Limited myelin production time may make it harder to repair nerve casings damaged by multiple sclerosis
T. Czopka et al/Developmental Cell 2013
Cells that sheathe the brain’s electrical wires in a protective coating called myelin have a brief career, a new study of zebrafish finds.
Specialized brain cells known as oligodendrocytes wrap myelin around axons, long fibers that carry electrical messages between nerve cells. After only five hours, the cells bow out of the myelin production business, researchers from the University of Edinburgh report in the June 24 Developmental Cell.
Myelination is crucial for brain function, and when it breaks down, so does communication among brain cells. The new results could influence treatment strategies for diseases such as multiple sclerosis, which damages myelin. Instead of coaxing existing cells to replenish myelin, doctors may need to stimulate new oligodendrocyte growth in patients’ nervous systems.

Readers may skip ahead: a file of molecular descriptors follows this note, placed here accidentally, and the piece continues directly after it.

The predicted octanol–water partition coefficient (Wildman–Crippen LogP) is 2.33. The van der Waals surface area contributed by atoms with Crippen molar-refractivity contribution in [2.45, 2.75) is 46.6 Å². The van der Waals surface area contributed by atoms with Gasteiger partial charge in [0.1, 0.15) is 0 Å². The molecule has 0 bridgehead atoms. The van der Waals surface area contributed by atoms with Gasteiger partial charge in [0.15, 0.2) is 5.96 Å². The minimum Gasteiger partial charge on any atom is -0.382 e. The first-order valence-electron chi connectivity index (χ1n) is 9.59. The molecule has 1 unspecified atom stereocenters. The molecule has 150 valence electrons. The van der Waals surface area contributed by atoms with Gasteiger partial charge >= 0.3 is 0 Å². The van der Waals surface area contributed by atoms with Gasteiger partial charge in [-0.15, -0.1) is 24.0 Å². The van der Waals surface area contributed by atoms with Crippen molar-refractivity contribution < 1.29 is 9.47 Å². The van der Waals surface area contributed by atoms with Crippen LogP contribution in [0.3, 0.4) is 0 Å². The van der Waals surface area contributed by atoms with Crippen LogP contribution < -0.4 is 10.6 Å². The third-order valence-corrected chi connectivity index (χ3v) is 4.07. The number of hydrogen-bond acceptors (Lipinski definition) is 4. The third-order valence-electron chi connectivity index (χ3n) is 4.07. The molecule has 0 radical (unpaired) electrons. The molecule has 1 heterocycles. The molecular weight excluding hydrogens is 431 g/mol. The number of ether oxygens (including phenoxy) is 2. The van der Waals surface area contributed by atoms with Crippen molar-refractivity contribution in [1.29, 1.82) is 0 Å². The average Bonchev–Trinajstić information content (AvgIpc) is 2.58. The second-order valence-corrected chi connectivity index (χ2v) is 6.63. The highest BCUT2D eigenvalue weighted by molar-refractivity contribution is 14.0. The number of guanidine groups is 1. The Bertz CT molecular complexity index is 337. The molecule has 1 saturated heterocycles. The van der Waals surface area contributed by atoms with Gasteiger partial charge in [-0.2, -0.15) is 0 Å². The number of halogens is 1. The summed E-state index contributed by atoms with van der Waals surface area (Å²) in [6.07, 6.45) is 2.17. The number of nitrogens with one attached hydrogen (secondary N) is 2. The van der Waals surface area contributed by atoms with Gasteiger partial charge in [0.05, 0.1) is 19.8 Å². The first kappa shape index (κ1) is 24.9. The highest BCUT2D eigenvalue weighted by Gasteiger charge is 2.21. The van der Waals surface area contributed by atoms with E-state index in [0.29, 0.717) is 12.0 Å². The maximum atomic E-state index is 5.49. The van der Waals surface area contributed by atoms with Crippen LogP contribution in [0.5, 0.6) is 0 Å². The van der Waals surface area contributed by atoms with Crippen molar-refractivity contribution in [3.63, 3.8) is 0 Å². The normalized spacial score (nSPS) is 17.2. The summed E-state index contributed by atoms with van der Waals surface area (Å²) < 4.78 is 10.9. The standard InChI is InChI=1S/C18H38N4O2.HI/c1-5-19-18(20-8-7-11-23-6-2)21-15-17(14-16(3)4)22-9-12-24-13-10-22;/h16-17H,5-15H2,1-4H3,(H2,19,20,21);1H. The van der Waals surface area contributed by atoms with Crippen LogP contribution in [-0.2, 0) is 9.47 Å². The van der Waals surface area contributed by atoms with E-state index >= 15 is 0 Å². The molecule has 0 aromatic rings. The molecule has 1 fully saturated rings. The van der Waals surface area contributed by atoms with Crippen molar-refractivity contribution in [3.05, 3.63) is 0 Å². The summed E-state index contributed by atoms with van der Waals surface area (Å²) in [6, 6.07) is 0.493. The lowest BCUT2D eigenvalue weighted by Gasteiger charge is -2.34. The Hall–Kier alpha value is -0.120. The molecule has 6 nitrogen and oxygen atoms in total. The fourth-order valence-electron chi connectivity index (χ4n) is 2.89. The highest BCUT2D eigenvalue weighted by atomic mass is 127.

In the new study, researchers made time-lapse movies of neural development in zebrafish by tagging electricity-generating neurons and myelin-making oligodendrocytes in the fishes’ spinal cords with different colors. A protein called Fyn kinase stimulates oligodendrocytes to produce more myelin sheaths for the first five hours of the cells’ existence, but the protein can’t persuade the cells to postpone retirement, the researchers discovered.
T. Czopka, C. ffrench-Constant, and D. A. Lyons. Individual oligodendrocytes have only a few hours in which to generate new myelin sheaths in vivo. Developmental Cell Vol. 25, June 24, 2013, p. 599. Doi: 10.1016/j.devcel.2013.05.013 [Go to]
L. Sanders. Brain’s white matter diminished in isolated mice. Science News Vol. 182, October 20, 2012, p. 18. [Go to]
L. Sanders. How exercise benefits nerve cells. Science News online, August 4, 2011. [Go to]
T. H. Saey. DNA comparison of identical twins finds no silver bullet for MS. Science News Vol. 177, May 22, 2010, p. 14. [Go to]
Note: To comment, Science News subscribing members must now establish a separate login relationship with Disqus. Click the Disqus icon below, enter your e-mail and click “forgot password” to reset your password. You may also log into Disqus using Facebook, Twitter or Google.